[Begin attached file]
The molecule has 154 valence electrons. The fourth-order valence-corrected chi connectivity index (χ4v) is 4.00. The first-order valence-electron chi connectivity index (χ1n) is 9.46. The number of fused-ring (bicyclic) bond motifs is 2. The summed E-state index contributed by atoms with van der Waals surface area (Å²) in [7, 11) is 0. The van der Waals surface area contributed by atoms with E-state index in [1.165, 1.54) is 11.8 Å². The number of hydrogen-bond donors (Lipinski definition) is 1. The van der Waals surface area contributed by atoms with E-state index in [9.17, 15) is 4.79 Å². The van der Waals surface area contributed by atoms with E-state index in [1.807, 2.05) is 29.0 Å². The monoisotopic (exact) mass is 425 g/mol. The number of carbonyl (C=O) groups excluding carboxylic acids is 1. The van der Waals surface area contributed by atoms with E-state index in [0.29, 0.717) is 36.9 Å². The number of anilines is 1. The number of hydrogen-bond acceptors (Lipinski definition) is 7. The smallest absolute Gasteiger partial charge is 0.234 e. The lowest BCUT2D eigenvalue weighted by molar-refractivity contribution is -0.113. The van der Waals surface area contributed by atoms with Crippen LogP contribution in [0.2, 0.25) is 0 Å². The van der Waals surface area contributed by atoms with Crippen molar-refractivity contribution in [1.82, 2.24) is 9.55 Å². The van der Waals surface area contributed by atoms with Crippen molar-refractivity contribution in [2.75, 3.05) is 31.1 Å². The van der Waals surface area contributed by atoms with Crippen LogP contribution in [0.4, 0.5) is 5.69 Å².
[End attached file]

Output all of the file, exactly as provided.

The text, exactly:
The molecule has 154 valence electrons. The fourth-order valence-corrected chi connectivity index (χ4v) is 4.00. The first-order valence-electron chi connectivity index (χ1n) is 9.46. The number of fused-ring (bicyclic) bond motifs is 2. The summed E-state index contributed by atoms with van der Waals surface area (Å²) in [7, 11) is 0. The van der Waals surface area contributed by atoms with E-state index in [1.165, 1.54) is 11.8 Å². The number of hydrogen-bond donors (Lipinski definition) is 1. The van der Waals surface area contributed by atoms with E-state index in [9.17, 15) is 4.79 Å². The van der Waals surface area contributed by atoms with E-state index in [1.807, 2.05) is 29.0 Å². The monoisotopic (exact) mass is 425 g/mol. The number of carbonyl (C=O) groups excluding carboxylic acids is 1. The van der Waals surface area contributed by atoms with E-state index in [0.29, 0.717) is 36.9 Å². The number of anilines is 1. The number of hydrogen-bond acceptors (Lipinski definition) is 7. The smallest absolute Gasteiger partial charge is 0.234 e. The lowest BCUT2D eigenvalue weighted by molar-refractivity contribution is -0.113. The van der Waals surface area contributed by atoms with Crippen LogP contribution in [0.2, 0.25) is 0 Å². The van der Waals surface area contributed by atoms with Crippen molar-refractivity contribution in [1.82, 2.24) is 9.55 Å². The van der Waals surface area contributed by atoms with Crippen molar-refractivity contribution in [2.75, 3.05) is 31.1 Å². The van der Waals surface area contributed by atoms with Crippen LogP contribution in [0.4, 0.5) is 5.69 Å².